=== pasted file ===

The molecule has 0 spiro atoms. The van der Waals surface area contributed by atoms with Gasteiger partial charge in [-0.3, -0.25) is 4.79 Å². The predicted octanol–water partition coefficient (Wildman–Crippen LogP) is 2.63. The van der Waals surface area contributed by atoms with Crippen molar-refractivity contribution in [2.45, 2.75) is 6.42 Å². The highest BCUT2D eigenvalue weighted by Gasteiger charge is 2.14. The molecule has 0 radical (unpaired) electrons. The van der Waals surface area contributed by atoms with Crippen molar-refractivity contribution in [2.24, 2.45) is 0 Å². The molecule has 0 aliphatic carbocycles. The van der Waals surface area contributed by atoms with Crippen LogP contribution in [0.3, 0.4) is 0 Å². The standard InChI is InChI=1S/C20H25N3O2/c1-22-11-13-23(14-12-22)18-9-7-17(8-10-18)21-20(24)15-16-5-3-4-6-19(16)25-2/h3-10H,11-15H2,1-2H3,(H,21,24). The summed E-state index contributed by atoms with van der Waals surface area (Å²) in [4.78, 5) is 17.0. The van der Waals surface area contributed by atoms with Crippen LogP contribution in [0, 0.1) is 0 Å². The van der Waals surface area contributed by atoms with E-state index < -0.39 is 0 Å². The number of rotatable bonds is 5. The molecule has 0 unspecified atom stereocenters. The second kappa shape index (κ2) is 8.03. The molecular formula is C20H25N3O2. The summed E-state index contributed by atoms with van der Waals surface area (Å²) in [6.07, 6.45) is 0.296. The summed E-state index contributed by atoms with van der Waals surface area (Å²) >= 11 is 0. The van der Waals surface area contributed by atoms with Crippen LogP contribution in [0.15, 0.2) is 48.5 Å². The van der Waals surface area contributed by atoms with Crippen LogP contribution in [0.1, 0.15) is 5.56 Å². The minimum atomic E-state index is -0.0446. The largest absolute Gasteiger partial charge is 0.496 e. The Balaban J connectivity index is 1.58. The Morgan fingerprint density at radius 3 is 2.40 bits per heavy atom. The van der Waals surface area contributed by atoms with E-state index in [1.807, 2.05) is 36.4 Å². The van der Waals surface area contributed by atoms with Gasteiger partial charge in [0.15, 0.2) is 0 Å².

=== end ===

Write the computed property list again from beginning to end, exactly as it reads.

The molecule has 0 spiro atoms. The van der Waals surface area contributed by atoms with Gasteiger partial charge in [-0.3, -0.25) is 4.79 Å². The predicted octanol–water partition coefficient (Wildman–Crippen LogP) is 2.63. The van der Waals surface area contributed by atoms with Crippen molar-refractivity contribution in [2.45, 2.75) is 6.42 Å². The highest BCUT2D eigenvalue weighted by Gasteiger charge is 2.14. The molecule has 0 radical (unpaired) electrons. The van der Waals surface area contributed by atoms with Crippen molar-refractivity contribution in [2.24, 2.45) is 0 Å². The molecule has 0 aliphatic carbocycles. The van der Waals surface area contributed by atoms with Crippen LogP contribution in [0.3, 0.4) is 0 Å². The standard InChI is InChI=1S/C20H25N3O2/c1-22-11-13-23(14-12-22)18-9-7-17(8-10-18)21-20(24)15-16-5-3-4-6-19(16)25-2/h3-10H,11-15H2,1-2H3,(H,21,24). The summed E-state index contributed by atoms with van der Waals surface area (Å²) in [4.78, 5) is 17.0. The van der Waals surface area contributed by atoms with Crippen LogP contribution in [0, 0.1) is 0 Å². The van der Waals surface area contributed by atoms with E-state index < -0.39 is 0 Å². The number of rotatable bonds is 5. The molecule has 0 unspecified atom stereocenters. The second kappa shape index (κ2) is 8.03. The molecular formula is C20H25N3O2. The summed E-state index contributed by atoms with van der Waals surface area (Å²) in [6.07, 6.45) is 0.296. The summed E-state index contributed by atoms with van der Waals surface area (Å²) >= 11 is 0. The van der Waals surface area contributed by atoms with Crippen LogP contribution in [0.15, 0.2) is 48.5 Å². The van der Waals surface area contributed by atoms with Crippen LogP contribution in [0.1, 0.15) is 5.56 Å². The minimum atomic E-state index is -0.0446. The largest absolute Gasteiger partial charge is 0.496 e. The Balaban J connectivity index is 1.58. The Morgan fingerprint density at radius 3 is 2.40 bits per heavy atom. The van der Waals surface area contributed by atoms with E-state index in [1.807, 2.05) is 36.4 Å². The van der Waals surface area contributed by atoms with Gasteiger partial charge in [0.15, 0.2) is 0 Å².